Author(s): Bruehl S, Chung OY, Ward P, Johnson B, McCubbin JA
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Abstract Resting blood pressure is inversely correlated with acute pain sensitivity in healthy normotensives. This study tested: (1) whether endogenous opioid activity is necessary for this adaptive relationship to occur, (2) whether this relationship is altered in chronic low back pain (LBP), and (3) whether endogenous opioid dysfunction underlies any such alterations. Fifty-one pain-free normotensives and 44 normotensive chronic LBP sufferers received opioid blockade (8 mg naloxone i.v.) or placebo blockade (saline) in randomized, counterbalanced order in separate sessions. During each session, subjects participated in a 1-min finger pressure (FP) pain task followed by an ischemic (ISC) forearm pain task. Among pain-free normotensives, elevated resting systolic (SBP) and diastolic (DBP) blood pressure were associated with significantly higher ISC pain thresholds (P values <0.05). Elevated SBP was also associated with significantly lower FP pain ratings (P<0.05). Opioid blockade had no significant effect on the BP-pain relationships detected (P values >0.10). In combined groups analyses, a significant subject typexSBP interaction (P<0.005) was found on ISC pain threshold: elevated SBP was associated with higher pain threshold in pain-free controls, but with lower pain threshold in LBP subjects. Although subject typexBP interactions on FP and ISC pain ratings were not significant, inclusion of LBP subjects in these analyses resulted in the overall relationship between BP and pain sensitivity becoming positive (P values <0.05). Opioid blockade exerted no significant main or interaction effects in these combined groups analyses (p values >0.10). Higher DBP was associated with greater clinical pain intensity among the LBP subjects (P<0.001). Overall, these results suggest: (1) endogenous opioids do not mediate the inverse relationship between resting blood pressure and acute pain sensitivity in pain-free normotensives; (2) the BP-pain sensitivity relationship is altered in chronic pain, suggesting dysfunction in pain regulatory systems, and (3) these alterations are not related to opioid dysfunction.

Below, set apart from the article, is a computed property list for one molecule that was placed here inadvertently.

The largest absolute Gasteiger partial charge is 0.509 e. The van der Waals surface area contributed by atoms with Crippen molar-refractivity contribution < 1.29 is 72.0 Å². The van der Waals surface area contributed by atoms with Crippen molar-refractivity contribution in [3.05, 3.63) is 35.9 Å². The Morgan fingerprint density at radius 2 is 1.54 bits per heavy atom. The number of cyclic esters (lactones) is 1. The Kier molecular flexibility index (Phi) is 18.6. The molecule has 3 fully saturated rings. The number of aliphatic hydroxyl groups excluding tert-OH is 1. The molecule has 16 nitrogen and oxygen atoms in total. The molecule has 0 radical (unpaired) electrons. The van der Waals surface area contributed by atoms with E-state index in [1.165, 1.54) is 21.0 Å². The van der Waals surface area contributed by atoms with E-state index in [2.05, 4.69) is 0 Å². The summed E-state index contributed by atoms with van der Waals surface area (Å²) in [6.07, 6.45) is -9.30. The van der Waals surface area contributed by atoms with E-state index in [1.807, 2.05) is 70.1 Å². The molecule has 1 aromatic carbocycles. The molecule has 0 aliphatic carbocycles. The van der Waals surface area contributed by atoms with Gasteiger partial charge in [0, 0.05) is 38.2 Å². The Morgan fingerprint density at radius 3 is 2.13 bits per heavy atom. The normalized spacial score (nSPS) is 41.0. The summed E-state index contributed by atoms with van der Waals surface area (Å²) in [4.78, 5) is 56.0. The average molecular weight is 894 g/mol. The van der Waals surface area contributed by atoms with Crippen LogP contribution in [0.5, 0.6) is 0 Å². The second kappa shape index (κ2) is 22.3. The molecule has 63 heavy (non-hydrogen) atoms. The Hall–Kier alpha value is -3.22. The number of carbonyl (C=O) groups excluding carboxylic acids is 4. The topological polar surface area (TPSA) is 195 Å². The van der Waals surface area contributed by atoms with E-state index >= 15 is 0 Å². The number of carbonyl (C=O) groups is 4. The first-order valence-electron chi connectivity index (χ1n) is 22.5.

This article was published in Pain
and referenced in Journal of Ergonomics